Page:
The war on drugs is lost and prohibition has been a complete
failure. These are the conclusions of Sensible Solutions to the Urban Drug Problem a series of policy papers released today by The Fraser Institute.
Originally based on papers presented to two Fraser Institute
conferences, the authors suggest a wide range of options to
this failed war, from harm reduction and medicalization,
through to the decriminalization or legalization of drugs from
marijuana to heroin. Harm reduction, for example, changes the
focus from policing to mitigating the negative effects of drug
use through policies and programs that focus on addiction
Canadian governments-federal and provincial-have seldom given
serious thought to drug policy, preferring instead to follow
whatever variation on failure is being proposed during the
"This thinking has only served to enrich organized crime,
corrupt governments and law enforcement officials, spread
diseases such as HIV, hinder health care, and feed into an
ever-growing law enforcement and penal industry," says Fred
McMahon, director of the Fraser Institute's social affairs
The authors of the papers argue that the evidence-societal,
scientific, and anecdotal-shows that most of the serious
problems we associate with illegal drug use are caused directly
or indirectly, not by drug use itself, but by drug prohibition.
It is only by separating drug use from drug prohibition that
one is able to assess whether or not the harmful side effects
of prohibition overwhelm the benefits of supposed lower drug
consumption and the resulting lower social costs.
"Drug prohibition has all the characteristics of numerous other
well-intentioned, yet expensive, counterproductive government
programs that have outlived any usefulness," says Patrick
Basham of the Cato Institute, in his introductory chapter.
"Drug prohibition reflects our failure to learn from history;
drug prohibition causes crime; drug prohibition corrupts police
officers; drug prohibition violates civil liberties and
individual rights; drug prohibition throws good money after
bad; and drug prohibition weakens-at times, even
destroys-families, neighbourhoods, and communities," he
Perhaps the greatest tragedy arising from the war on drugs is
the devastation it has brought to the poor nations of Latin
America and, to a lesser extent, Asia and the Middle East. It
has undermined the growth of democratic institutions and
trapped innocent civilians in a never-ending battle between
terrorists, militias, and government forces.
"Canada's active support for prohibition is helping to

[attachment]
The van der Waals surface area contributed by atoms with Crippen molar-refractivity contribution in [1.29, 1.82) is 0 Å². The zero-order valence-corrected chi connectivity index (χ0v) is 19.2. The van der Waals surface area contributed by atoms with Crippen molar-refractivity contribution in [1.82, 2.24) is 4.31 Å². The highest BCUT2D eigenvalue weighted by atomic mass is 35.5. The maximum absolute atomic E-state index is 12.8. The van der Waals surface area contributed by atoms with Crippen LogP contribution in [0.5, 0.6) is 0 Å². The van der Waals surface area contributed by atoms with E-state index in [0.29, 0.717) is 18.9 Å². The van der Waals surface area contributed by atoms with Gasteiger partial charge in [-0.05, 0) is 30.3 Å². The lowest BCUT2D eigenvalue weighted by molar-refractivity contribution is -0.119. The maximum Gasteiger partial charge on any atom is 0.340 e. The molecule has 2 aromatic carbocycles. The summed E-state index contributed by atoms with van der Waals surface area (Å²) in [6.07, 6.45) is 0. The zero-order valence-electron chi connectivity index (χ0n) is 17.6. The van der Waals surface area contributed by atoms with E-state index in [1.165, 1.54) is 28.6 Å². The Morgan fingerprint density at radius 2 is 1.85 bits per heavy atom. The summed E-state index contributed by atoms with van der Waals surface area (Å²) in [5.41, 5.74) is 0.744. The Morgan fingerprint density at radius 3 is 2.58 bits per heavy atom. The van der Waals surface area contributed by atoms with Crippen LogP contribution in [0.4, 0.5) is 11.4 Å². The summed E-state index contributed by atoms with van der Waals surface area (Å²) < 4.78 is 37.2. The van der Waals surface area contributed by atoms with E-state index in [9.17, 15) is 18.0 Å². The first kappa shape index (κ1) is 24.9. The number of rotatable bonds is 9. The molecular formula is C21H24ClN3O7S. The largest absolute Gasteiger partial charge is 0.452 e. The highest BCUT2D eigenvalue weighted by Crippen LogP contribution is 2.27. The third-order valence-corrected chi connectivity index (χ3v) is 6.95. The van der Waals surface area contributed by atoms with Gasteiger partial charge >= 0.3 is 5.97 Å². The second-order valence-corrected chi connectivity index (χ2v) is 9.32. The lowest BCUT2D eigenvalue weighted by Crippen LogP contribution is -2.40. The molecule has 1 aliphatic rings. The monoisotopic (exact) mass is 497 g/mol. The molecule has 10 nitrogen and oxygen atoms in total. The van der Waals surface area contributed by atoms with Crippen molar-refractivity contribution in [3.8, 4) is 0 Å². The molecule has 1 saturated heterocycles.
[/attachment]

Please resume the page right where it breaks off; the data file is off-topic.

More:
destabilize countries around the world," says Eugene Oscapella,
a prominent lawyer in Ottawa and a founding member of the
Canadian Foundation for Drug Policy. Oscapella contributed
"Witch Hunts and Chemical McCarthyism: The Criminal Law and
20th Century Canadian Drug Policy" to this collection of
Papers contributed to this publication include:
Swiss Drug Policy: Harm Reduction and Heroin-Supported
Martin Buechi is head of the Section for Policy and Research,
and the deputy vice-director of the Swiss Federal Office of
Public Health. Ueli Minder is the drug policy coordinator in
the Swiss Federal Office of Public Health.
Drugs, Violence and Public Health: What Does the
Harm-Reduction Approach Have to Offer?
Patricia Erickson is Senior Scientist at the Addiction and
Mental Health Services Corporation in Toronto.
The Empires Strike Back
The late Gil Puder was a decorated 16-year veteran of the
Vancouver Police Department and instructor at the British
Columbia Police Academy.
Psychoactive Substances in Canada: Levels of Harm and Means
Robin Room is Professor and Director of the Centre for Social
Research on Alcohol and Drugs at Stockholm University, Sweden.
Canadian Attitudes towards Decriminalizing The Use of
Daniel Savas is Senior Vice-President of Ipsos Reid, Canada's
leading market research and public opinion company.
Medicalization: A "Third Way" to Drug Policy
Jeffrey Singer is a general surgeon in private practice in
Phoenix Arizona, where he also served as Medical Spokesperson
for Arizonans for Drug Policy Reform.
The Economic Cost of the War on Drugs
Richard Stevenson directs the Health Economics Unit and
lectures in the Department of Economics at Liverpool
For additional information on Canadian drug policy, contact
Eugene Oscapella (613) 238-5909.